Accountants urged to improve service delivery



MASERU – The Minister of Foreign Affairs and International Relations, Lejone Mpotjoane, has said that there is need to improve service delivery in the country, especially within the accounting institutions. He made the remarks last week Friday at the Lesotho Institute of Accountants (LIA) inaugural gala dinner where he was the guest of honour.  Mpotjoane said service delivery is the cornerstone of the country’s development, and all should play their part, including accountants.

In many institutions, he said, accounting officers often delay customers and even advise them to seek assistance at certain times, for instance, at 2 p.m. He urged them to do their work at all times to assist customers and not when they feel like it. Mpotjane said it is time that accountants reviewed their service level standards, which should be agreed upon by the customers. “It should not only be for the convenience of the civil servants but also the satisfaction of our clients. Therefore, we should improve our service level standards at all the institutions that we serve. Accountants are charged with controlling the financial resources of all the institutions that they are responsible for.

“In Lesotho, there is a high rate of fraud and corruption that we see in government and private institutions and this corruption is being enabled by accountants,” Mpotjane said. He said LIA is one of the few professional institutions in the country strengthening issues of governance, adding that they were called during the national reforms and they still need to be recalled, along with other sectors, because of their significance.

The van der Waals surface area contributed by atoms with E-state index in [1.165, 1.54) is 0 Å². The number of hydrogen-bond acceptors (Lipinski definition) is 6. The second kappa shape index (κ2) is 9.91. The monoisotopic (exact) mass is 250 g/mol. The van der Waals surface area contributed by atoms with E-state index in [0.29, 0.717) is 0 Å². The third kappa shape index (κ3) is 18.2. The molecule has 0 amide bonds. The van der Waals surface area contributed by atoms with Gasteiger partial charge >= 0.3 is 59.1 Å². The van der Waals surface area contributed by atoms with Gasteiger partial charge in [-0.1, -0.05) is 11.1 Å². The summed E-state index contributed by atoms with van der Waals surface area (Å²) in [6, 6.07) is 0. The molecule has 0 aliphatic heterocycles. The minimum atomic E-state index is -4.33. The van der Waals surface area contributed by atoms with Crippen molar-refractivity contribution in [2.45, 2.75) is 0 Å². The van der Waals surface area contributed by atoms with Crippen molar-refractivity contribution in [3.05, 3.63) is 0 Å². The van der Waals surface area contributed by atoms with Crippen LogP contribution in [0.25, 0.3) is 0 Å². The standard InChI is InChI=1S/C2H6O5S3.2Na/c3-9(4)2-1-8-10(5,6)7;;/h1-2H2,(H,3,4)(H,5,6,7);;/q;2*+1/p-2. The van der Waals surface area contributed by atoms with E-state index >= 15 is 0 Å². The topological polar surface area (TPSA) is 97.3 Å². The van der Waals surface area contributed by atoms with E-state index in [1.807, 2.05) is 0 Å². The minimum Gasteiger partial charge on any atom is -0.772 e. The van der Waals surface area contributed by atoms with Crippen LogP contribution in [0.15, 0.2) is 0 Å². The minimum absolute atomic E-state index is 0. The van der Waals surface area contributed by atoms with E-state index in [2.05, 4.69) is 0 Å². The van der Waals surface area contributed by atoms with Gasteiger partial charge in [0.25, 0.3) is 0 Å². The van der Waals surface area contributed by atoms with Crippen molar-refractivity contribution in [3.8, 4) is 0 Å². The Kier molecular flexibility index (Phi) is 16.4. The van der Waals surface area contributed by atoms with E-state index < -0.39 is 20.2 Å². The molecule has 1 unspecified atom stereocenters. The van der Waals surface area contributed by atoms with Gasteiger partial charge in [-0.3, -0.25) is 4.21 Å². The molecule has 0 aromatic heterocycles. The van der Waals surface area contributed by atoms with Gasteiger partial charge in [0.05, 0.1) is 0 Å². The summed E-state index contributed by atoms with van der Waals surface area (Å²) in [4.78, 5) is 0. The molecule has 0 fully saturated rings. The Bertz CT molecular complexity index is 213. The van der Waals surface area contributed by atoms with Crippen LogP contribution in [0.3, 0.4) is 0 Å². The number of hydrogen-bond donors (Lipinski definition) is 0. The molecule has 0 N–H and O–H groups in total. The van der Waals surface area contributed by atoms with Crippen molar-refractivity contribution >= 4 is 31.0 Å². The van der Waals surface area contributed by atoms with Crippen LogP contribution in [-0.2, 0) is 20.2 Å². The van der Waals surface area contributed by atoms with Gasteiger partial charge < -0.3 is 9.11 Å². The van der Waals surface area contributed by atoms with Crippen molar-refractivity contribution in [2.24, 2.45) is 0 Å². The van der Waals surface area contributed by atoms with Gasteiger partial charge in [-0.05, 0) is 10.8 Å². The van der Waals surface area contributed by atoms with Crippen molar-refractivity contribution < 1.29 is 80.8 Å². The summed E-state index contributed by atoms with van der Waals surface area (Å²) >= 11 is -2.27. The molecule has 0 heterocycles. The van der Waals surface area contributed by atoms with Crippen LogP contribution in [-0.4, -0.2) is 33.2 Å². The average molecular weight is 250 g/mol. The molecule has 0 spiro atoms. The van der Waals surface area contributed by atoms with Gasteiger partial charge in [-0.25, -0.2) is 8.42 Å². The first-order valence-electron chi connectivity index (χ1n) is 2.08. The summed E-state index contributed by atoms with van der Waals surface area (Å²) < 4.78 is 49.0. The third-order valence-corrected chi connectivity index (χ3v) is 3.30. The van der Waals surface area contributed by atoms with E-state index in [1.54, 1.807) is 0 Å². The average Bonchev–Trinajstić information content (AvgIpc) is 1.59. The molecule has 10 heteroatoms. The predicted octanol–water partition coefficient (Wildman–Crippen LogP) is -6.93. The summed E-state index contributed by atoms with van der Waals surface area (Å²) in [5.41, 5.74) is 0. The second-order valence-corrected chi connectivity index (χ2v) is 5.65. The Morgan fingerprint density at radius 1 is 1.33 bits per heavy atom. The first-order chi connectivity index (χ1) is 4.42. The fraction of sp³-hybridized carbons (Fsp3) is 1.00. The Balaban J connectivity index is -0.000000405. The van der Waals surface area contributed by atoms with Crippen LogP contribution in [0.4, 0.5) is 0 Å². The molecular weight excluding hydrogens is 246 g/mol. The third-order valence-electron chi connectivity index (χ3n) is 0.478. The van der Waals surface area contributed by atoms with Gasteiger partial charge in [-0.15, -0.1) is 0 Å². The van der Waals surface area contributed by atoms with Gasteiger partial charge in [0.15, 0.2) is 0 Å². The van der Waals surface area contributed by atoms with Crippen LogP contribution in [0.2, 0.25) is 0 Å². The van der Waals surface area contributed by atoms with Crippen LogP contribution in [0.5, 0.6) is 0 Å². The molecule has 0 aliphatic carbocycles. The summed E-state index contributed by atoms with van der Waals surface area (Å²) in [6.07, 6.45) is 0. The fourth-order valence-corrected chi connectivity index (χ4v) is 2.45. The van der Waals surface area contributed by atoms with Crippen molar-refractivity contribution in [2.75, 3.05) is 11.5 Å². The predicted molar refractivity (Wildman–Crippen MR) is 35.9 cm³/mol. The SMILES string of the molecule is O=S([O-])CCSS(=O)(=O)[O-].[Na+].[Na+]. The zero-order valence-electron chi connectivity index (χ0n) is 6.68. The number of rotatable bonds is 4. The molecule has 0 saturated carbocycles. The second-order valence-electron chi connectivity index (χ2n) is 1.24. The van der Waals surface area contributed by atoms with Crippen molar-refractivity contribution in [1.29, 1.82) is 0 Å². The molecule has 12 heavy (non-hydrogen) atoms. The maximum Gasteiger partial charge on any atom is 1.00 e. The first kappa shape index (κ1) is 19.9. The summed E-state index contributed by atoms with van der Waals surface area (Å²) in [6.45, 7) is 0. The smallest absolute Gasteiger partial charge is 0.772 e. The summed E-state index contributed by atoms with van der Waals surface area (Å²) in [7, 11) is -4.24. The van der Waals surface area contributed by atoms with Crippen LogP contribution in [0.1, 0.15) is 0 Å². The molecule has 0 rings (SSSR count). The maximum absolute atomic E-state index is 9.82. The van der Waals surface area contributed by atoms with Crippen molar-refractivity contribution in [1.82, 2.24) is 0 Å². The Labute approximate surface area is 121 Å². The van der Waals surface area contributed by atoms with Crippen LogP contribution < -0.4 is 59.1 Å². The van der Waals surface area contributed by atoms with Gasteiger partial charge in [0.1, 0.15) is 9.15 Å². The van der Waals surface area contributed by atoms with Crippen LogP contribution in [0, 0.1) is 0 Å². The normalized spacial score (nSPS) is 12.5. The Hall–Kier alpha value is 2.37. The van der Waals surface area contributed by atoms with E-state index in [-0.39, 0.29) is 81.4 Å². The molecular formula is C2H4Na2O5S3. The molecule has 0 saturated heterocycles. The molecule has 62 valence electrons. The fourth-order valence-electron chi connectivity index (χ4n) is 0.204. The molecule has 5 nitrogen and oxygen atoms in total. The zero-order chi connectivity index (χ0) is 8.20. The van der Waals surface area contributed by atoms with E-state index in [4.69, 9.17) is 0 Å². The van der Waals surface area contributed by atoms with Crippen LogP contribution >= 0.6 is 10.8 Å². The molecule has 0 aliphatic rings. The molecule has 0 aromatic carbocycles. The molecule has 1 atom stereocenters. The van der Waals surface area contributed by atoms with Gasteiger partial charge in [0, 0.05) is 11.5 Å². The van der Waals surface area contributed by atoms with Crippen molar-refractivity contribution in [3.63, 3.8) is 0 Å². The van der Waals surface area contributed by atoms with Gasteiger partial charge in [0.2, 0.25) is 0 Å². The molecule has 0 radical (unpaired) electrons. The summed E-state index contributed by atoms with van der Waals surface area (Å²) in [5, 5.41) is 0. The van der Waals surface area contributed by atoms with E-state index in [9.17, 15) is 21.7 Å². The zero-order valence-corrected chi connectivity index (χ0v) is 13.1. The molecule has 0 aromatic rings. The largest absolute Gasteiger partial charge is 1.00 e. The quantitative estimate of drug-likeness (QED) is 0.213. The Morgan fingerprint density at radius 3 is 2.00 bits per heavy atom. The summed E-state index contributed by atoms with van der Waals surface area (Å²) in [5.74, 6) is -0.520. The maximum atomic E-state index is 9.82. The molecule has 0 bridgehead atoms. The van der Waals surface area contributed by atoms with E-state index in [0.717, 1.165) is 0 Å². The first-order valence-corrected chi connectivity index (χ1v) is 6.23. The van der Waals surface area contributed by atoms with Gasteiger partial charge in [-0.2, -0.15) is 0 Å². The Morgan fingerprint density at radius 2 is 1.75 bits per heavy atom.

Managing Partner at HLB Chartered Accountants & Consultants Lesotho, Robert Likhang, who was also present said there is need to professionalise careers so they can contribute meaningfully towards development. He told Public Eye in an interview that there is also a need for continuous professional development. “An important thing is ensuring that we professionalise the different careers. Professionalising means hard exams are passed, ethical standards are set, and there are mandatory continuous professional developments going beyond just technical skills but business skills, people skills, and leadership skills.”

He added: “In Lesotho, we have a highly professionalised accounting profession, and members are subjected to compliance with the highest level of global standards of ethics. If members violate the standards, they would lose their membership in the profession and certifications.”

Employers must therefore be aware of the importance of employing someone who is regulated by LIA, according to Likhang. He further showed that it is the employer or client’s right and obligation to hire a professional accountant to deliver services of technical quality with the requisite ethical conduct and behaviour. Likhang noted that the title “Accountant” is sufficiently protected such that no one should claim to be a professional unless they are a member of LIA, adding that engaging a service provider or employee who is not professionally regulated is the highest risk an employer or client can take.

LIA held the Annual General Meeting (AGM) on September 24, where the 46th Council of the Institute was elected. Incoming President Kosi Mokoone pledged to diligently lead the office he has been appointed to. He said he will make smart use of resources to drive the institution forward. Accountants will work on extending their availability to support the government and remain a key link between members of the institution and non-members.

The Lesotho Institute of Accountants (LIA) was established by the Accountants Act No. 9 of 1977 with a mandate to regulate the accounting profession in Lesotho. To this end, LIA provides for education and examination as well as training of professional accountants and registration into membership thereof.

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